Speed limit drop unlikely here


Consideration is being given to reducing the speed of some unsafe rural roads around the country, but North Otago rural roads are unlikely to be changed, Waitaki District Council assets group manager Neil Jorgensen says.

Most North Otago roads would stay the same if unsafe rural road speed limits were cut to 70km/h.

“Roads in this area aren’t too bad and if they did look at changing the speeds on some roads which seems unlikely, most of our roads are either 100km/h or a slower speed and 70km/h speed limits would only affect a few roads which they deem as unsafe.”

Plenty of rural roads in the area have a 100km/h speed limit, and aren’t dangerous enough to warrant a speed limit drop.

NZTA has released a report, which shows there is little tolerance from drivers to have the speed limit reduced.

Waitaki District Council assets group manager Mr Jorgensen said roads in North Otago were not too bad.

“Waitaki has 1800 kilometres of roads and many of these connect to remote back-country blocks.

“These roads were not designed for a set driving speed as such, but were built so these blocks could be accessed by vehicle.

“This means there are a wide range of speeds that are safe to drive out on our roads.”

Mr Jorgensen said the speed limit on roads in the region varied considerably.

“Some roads have various speed limits and these range from 30km/h on narrow winding sections to 100km/h on wide straight roads.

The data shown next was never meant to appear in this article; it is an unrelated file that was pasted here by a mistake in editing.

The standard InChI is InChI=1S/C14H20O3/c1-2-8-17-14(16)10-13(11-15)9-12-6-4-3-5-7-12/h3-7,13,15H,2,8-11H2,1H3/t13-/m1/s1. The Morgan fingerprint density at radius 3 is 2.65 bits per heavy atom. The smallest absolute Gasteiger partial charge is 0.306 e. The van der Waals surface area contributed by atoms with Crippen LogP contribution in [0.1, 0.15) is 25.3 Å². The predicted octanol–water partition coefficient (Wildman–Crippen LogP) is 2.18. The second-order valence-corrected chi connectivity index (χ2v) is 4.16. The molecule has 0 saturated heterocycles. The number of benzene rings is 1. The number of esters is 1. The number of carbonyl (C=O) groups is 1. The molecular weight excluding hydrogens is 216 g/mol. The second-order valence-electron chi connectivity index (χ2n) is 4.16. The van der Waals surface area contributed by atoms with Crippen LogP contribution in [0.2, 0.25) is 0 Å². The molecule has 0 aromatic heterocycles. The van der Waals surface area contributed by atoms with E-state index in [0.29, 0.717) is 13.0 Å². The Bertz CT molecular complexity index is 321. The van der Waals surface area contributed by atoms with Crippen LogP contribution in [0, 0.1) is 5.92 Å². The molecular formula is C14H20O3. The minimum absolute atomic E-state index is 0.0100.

“We encourage drivers to constantly monitor the conditions and adjust their speed accordingly.

“The safe speed constantly varies depending on the terrain, width, whether it is sealed or unsealed, weather conditions, obstacles (like narrow bridges) and other road users. Once the new speed limit review information is available from NZTA, we will look at against all our rural roads before we can understand its impacts on road safety and before we can discuss further with the Community.

“In the meantime, please drive safely on our roads.”

Mr Jorgensen said North Otago was middle of the range when it came to accidents on rural roads.

“We are similar to most other places, not too bad, but it could be better.”

New Zealand Traffic Institute president Andy Foster said a good way to make roads safer was to invest a large amount of money into them and add median barriers.

Mr Foster said more money needed to be invested in making rural roads safer.

“It doesn’t matter in what part of the country it is, there are unsafe roads and we’d love to see something done about making them safer.”

By Brayden Lindsay

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